The bummer situation is for anyone that owns a car built from about 2010 to about 2017, which was a weird time for many car companies as they started pushing more features into their stock stereo systems—things like controlling the heat and A/C, adjusting settings on your car’s lights or door locks, and other car-specific preferences. You can’t simply drop out the stock stereo and replace with an aftermarket one, because you’ll lose those controls over your heat and A/C, and other settings.

To date, I’ve told those friends they were kinda screwed. Some small companies have created black box ways to sideload CarPlay into them, but usually they’re hacky and you have to do some secret button/taps to even get them to work each time you start your car. It’s not ideal.

A new third option

I was annoyed when the Rivian I ordered three years ago that recently arrived at my doorstep didn’t include CarPlay from the factory. I know Jeff Bezos was a big investor in Rivian on behalf of Amazon, so the new car only supports Alexa inside, not Siri or Google, which is a shame (it sucks to get caught in the crossfire of a billionaire pissing match).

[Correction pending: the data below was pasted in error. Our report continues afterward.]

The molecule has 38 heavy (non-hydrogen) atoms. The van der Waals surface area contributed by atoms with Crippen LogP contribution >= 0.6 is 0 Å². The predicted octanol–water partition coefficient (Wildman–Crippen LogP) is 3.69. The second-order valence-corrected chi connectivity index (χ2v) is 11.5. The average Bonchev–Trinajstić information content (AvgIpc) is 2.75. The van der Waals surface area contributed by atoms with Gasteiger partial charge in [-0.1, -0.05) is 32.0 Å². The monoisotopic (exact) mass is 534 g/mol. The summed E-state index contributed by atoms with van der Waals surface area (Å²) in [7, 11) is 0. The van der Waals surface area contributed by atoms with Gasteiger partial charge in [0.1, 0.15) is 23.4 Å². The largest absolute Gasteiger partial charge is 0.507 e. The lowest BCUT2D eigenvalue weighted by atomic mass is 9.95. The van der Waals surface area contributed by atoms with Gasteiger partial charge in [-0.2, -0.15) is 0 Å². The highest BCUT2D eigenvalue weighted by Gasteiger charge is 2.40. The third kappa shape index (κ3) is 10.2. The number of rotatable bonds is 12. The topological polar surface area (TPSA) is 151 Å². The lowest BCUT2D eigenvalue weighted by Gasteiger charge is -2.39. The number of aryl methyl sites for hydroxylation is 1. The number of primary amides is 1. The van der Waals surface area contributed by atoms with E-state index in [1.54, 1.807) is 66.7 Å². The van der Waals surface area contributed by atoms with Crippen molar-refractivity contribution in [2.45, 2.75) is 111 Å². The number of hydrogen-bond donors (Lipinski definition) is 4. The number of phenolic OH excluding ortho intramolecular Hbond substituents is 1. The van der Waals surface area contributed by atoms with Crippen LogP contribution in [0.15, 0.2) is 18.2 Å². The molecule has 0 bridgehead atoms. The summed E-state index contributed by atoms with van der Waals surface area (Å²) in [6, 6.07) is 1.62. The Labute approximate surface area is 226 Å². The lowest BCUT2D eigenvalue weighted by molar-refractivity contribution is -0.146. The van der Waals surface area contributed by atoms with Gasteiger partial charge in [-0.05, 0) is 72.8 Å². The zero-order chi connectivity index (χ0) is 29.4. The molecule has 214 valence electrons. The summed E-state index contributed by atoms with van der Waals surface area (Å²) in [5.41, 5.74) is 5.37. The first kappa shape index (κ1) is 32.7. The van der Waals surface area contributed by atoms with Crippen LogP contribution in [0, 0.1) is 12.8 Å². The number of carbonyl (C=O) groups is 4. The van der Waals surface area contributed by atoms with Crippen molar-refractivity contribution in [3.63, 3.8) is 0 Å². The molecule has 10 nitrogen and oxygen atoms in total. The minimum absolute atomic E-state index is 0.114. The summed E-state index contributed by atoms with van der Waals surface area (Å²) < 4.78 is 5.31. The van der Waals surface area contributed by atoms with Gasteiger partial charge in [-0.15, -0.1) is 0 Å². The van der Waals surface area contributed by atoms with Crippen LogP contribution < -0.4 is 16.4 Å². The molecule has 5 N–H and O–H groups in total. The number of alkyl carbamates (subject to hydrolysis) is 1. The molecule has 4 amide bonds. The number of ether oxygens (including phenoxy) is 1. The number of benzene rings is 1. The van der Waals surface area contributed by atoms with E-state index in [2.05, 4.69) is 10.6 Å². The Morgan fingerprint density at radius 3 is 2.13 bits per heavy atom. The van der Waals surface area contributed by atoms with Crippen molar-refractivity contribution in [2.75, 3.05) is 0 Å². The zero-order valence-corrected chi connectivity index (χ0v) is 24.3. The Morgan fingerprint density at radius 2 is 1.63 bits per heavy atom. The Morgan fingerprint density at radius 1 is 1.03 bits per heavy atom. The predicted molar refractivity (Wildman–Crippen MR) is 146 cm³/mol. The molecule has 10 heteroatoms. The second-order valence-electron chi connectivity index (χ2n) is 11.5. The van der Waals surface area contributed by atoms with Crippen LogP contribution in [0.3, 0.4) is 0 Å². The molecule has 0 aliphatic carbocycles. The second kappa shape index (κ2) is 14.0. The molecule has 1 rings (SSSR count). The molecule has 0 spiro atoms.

I went looking absolutely everywhere for options and eventually I found a new product I’d never heard of, and I bought one, and use it, and while it has flaws, for anyone stuck in a system that can’t be changed, it’s actually a good solution.

If you have a car that supports bluetooth audio as an input, but doesn’t have CarPlay and can’t be easily changed out to a new head unit, THIS IS FOR YOU.

The image above is the Aphqua 7″ portable CarPlay device, and it’s about $159 on Amazon right now. The one in the photo at the top of this section is my slightly larger 9″ screen model I bought for about $259.

What is it exactly?

These devices work in any vehicle that supports bluetooth audio from your phone. What happens through your phone is delivered to your car stereo exactly as it has before. What is new and clever is that you have a new screen attached to your dash or windshield that connects to your phone over a local WiFi connection, and basically acts as a controller for CarPlay (and Android Auto) while still maintaining your bluetooth connection to your car for audio streaming.